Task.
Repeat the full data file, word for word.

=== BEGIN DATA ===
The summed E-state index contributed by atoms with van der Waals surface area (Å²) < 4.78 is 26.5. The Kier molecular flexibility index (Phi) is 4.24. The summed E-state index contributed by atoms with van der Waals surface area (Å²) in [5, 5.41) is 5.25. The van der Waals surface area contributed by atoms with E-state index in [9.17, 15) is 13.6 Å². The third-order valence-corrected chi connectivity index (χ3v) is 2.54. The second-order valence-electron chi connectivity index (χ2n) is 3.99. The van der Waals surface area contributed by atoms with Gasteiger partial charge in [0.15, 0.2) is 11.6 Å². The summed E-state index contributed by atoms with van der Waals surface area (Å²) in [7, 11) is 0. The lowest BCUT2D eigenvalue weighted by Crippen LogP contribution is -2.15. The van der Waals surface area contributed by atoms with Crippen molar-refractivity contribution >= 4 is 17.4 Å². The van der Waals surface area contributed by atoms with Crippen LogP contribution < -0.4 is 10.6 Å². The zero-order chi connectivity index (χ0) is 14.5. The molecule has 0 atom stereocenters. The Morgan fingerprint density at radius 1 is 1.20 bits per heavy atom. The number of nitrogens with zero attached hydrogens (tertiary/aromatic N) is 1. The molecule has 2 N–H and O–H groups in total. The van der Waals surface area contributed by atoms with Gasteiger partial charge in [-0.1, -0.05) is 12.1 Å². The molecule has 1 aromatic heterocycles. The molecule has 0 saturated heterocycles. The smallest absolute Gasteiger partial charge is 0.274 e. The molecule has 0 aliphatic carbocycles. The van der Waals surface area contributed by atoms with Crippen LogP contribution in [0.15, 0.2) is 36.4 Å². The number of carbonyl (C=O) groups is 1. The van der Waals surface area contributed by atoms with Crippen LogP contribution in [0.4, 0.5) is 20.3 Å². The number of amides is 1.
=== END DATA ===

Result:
The summed E-state index contributed by atoms with van der Waals surface area (Å²) < 4.78 is 26.5. The Kier molecular flexibility index (Phi) is 4.24. The summed E-state index contributed by atoms with van der Waals surface area (Å²) in [5, 5.41) is 5.25. The van der Waals surface area contributed by atoms with E-state index in [9.17, 15) is 13.6 Å². The third-order valence-corrected chi connectivity index (χ3v) is 2.54. The second-order valence-electron chi connectivity index (χ2n) is 3.99. The van der Waals surface area contributed by atoms with Gasteiger partial charge in [0.15, 0.2) is 11.6 Å². The summed E-state index contributed by atoms with van der Waals surface area (Å²) in [7, 11) is 0. The lowest BCUT2D eigenvalue weighted by Crippen LogP contribution is -2.15. The van der Waals surface area contributed by atoms with Crippen molar-refractivity contribution >= 4 is 17.4 Å². The van der Waals surface area contributed by atoms with Crippen LogP contribution < -0.4 is 10.6 Å². The zero-order chi connectivity index (χ0) is 14.5. The molecule has 0 atom stereocenters. The Morgan fingerprint density at radius 1 is 1.20 bits per heavy atom. The number of nitrogens with zero attached hydrogens (tertiary/aromatic N) is 1. The molecule has 2 N–H and O–H groups in total. The van der Waals surface area contributed by atoms with Gasteiger partial charge in [-0.1, -0.05) is 12.1 Å². The molecule has 1 aromatic heterocycles. The molecule has 0 saturated heterocycles. The smallest absolute Gasteiger partial charge is 0.274 e. The molecule has 0 aliphatic carbocycles. The van der Waals surface area contributed by atoms with Crippen LogP contribution in [0.15, 0.2) is 36.4 Å². The number of carbonyl (C=O) groups is 1. The van der Waals surface area contributed by atoms with Crippen LogP contribution in [0.4, 0.5) is 20.3 Å². The number of amides is 1.